THIS is something I can talk to my daughter about. We always tell our kids not to bully other people and to speak up if they’re being bullied. But what about when they witness someone bullying – or in this case – beating another child? Because that’s what this group of teens are – children! Any one of those kids could have at any moment said – wait, stop. Heck, if they were scared what the other kids would say, they could have secretly texted their mom or dad with what was going on. They obviously had their phones! So this, this will be what I talk to my daughter about tonight: being the voice of reason.

If you’ve ever taken a psychology class, you’ve read about mob mentality. According to a publication by South University, “When people are part of a group, they often experience deindividuation, or a loss of self-awareness…. they are less likely to follow normal restraints and inhibitions… which can lead to the provocation of behaviors that a person would not typically engage in if alone.” And that’s when violence enters the picture.

What’s that saying we use with our kids? “If your friends were all jumping off a bridge, would you do it, too?” Well, after watching this video, yeah, they just might. Or, if they didn’t jump – maybe they’d push the kid in front of them.

Talk to your kids. Tell them. This is not okay! Think for yourself. Know when something is just stupid. If they can’t do that, ask them how they’d excuse or explain the behavior in which they are about to take part to you or their grandma. Because speaking up could truly be a life-saving act.

A Morning in Quotes

This morning was slightly more chaotic than usual. My husband, who usually makes the kids lunches and drives them to school, is out of town. So, it’s all me. Yeah, I know, moms do this every day. But you see, we have a system in our house and the system works! So, I’m proud to say I was proactive and made the kids their lunches last night. Oh, and before I fell asleep I saw a friend’s post of her daughter harvesting kale. Kale, I thought. We have kale. I can make a healthy breakfast for my kids. (Another Brilliant Mom Idea.) And with that, I give you the following one-sided conversation which is essentially a summary of the two and half waking hours I spent with my three kids this morning.

Good Morning!

It’s time to wake up!

Do you still want to work out with me?

Guys, this is mom’s time. If you’re just going to argue, go back to bed. (I work out every morning and they always want to “help” which typically means they sit on the couch under a blanket and watch me workout.)

Stop fighting over the blanket.

Put away your blanket.

Come on guys, let’s get dressed.

Seriously you guys, go get dressed.

Get off the couch.

It’s time to wake up! (See how we’ve circled back?)

Yes, its green stuff. It’s kale.

Kale won’t actually kill you.

Did you wash your hair?

Then why is your hair still dry?

No, you cannot wash your hair in the sink.

Yes, you have to wash your hair all the way to the front.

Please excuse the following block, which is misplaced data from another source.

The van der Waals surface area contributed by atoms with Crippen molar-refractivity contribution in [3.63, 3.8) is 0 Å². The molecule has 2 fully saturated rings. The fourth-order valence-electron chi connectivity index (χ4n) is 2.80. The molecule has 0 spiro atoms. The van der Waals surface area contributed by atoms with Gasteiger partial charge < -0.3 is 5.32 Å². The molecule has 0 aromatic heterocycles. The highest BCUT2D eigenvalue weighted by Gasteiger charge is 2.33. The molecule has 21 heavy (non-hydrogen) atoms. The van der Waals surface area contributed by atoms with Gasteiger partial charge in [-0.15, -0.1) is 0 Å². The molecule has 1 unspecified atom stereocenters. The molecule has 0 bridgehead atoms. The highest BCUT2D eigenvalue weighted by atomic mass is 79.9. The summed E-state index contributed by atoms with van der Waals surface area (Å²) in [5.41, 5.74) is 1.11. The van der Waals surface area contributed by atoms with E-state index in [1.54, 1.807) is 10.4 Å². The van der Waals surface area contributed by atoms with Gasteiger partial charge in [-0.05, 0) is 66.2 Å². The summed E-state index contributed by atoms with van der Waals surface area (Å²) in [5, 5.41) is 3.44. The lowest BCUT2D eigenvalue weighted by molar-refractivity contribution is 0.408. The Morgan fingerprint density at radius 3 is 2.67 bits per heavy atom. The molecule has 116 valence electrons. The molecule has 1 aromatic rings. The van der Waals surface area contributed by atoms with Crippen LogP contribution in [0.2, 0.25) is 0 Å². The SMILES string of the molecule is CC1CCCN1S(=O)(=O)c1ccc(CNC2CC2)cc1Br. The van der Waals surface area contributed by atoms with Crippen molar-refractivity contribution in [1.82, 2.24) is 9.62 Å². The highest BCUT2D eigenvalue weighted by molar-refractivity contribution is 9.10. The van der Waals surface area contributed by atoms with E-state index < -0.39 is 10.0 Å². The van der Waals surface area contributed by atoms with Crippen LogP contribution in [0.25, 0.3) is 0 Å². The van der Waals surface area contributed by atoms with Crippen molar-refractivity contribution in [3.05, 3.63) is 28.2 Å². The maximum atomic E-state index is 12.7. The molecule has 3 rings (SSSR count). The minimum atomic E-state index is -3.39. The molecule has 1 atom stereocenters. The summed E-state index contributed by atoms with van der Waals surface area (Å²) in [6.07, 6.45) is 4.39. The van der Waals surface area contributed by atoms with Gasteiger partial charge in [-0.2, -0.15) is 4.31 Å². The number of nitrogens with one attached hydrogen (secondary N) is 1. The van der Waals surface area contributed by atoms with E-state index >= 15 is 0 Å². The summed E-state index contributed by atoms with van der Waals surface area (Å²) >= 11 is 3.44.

The shampoo doesn’t wash out by itself!

Stop hitting your brother.

Go to your room. You can come out when you behave yourself.

You can have the toy back when you can be kind to one another.

Where is your lunch?

Did you remember your lunch?

Is your lunch in your backpack?

Where is your coat?

Why don’t you have socks on?

I love you, have a great day!

No, you cannot bring your whoopee cushion to school.

Summer Brain Drain

My soon-to-be 4th grader has a handwriting journal he’s supposed to be doing every day this summer. There’s a question prompt for each day – you know, things like, “If I had a super power, it would be….” Children’s abilities to find a way to shorten an exercise like this never cease to amaze me. Like, “My favorite color is_______ because…….” And the child responds with, “My favorite color is red because it rocks.” The end. No more.

Meanwhile, my soon-to-be kindergartener comes home from preschool typically lamenting the fact that he’s had to work on “projects” – aka, writing his name, coloring shapes, etc. Pretty much all the prep-work for kindergarten. If he hates it now…

And my soon-to-be 7th grader is happy to just read, which I think is great. She brought home a book she was given at the library that seemed a little dark to me. And yet, we’re loving reading it together.

I’m really trying not to overload them with too much. BUT, I’m also wanting to keep my kids on track and prevent summer brain drain. I found some useful worksheets online. http://www.education.com/worksheets/all/ Oh yes, I’m sure my kids will be just loving me for it. I at least want to make sure to keep my 4th grader’s handwriting improving. As of now, it’s looking like it’ll head down the path mine took – serial killer/doctor signature/hieroglyphics.

Do you make your kids do homework over the summer? Oh, and how many of you are already back to school? I just saw a friend post that her daughter started her first day back today. It’s still July!

Death, Kissing and Parent Teacher Conferences